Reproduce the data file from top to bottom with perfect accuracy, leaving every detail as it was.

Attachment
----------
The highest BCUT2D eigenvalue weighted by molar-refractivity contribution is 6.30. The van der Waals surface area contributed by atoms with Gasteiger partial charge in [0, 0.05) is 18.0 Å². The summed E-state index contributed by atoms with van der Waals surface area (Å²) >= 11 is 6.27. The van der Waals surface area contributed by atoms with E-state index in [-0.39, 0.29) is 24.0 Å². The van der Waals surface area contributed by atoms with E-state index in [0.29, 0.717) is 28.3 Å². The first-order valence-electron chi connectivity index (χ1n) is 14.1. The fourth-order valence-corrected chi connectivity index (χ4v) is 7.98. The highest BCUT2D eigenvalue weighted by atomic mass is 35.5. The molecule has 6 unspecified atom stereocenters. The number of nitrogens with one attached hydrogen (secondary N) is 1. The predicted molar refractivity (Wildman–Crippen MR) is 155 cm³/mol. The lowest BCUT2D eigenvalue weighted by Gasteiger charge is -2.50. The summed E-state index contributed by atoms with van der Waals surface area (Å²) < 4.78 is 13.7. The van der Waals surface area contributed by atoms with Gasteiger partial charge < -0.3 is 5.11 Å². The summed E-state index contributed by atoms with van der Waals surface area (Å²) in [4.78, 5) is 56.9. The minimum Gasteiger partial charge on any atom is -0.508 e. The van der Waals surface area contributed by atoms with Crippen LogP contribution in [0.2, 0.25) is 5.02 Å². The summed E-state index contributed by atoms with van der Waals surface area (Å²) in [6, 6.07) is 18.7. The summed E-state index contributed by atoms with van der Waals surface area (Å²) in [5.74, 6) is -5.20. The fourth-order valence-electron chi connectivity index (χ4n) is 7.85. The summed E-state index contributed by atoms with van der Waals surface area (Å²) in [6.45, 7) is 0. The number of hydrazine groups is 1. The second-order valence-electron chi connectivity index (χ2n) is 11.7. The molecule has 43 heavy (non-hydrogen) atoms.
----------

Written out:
The highest BCUT2D eigenvalue weighted by molar-refractivity contribution is 6.30. The van der Waals surface area contributed by atoms with Gasteiger partial charge in [0, 0.05) is 18.0 Å². The summed E-state index contributed by atoms with van der Waals surface area (Å²) >= 11 is 6.27. The van der Waals surface area contributed by atoms with E-state index in [-0.39, 0.29) is 24.0 Å². The van der Waals surface area contributed by atoms with E-state index in [0.29, 0.717) is 28.3 Å². The first-order valence-electron chi connectivity index (χ1n) is 14.1. The fourth-order valence-corrected chi connectivity index (χ4v) is 7.98. The highest BCUT2D eigenvalue weighted by atomic mass is 35.5. The molecule has 6 unspecified atom stereocenters. The number of nitrogens with one attached hydrogen (secondary N) is 1. The predicted molar refractivity (Wildman–Crippen MR) is 155 cm³/mol. The lowest BCUT2D eigenvalue weighted by Gasteiger charge is -2.50. The summed E-state index contributed by atoms with van der Waals surface area (Å²) < 4.78 is 13.7. The van der Waals surface area contributed by atoms with Gasteiger partial charge < -0.3 is 5.11 Å². The summed E-state index contributed by atoms with van der Waals surface area (Å²) in [4.78, 5) is 56.9. The minimum Gasteiger partial charge on any atom is -0.508 e. The van der Waals surface area contributed by atoms with Crippen LogP contribution in [0.2, 0.25) is 5.02 Å². The summed E-state index contributed by atoms with van der Waals surface area (Å²) in [6, 6.07) is 18.7. The summed E-state index contributed by atoms with van der Waals surface area (Å²) in [5.74, 6) is -5.20. The fourth-order valence-electron chi connectivity index (χ4n) is 7.85. The summed E-state index contributed by atoms with van der Waals surface area (Å²) in [6.45, 7) is 0. The number of hydrazine groups is 1. The second-order valence-electron chi connectivity index (χ2n) is 11.7. The molecule has 43 heavy (non-hydrogen) atoms.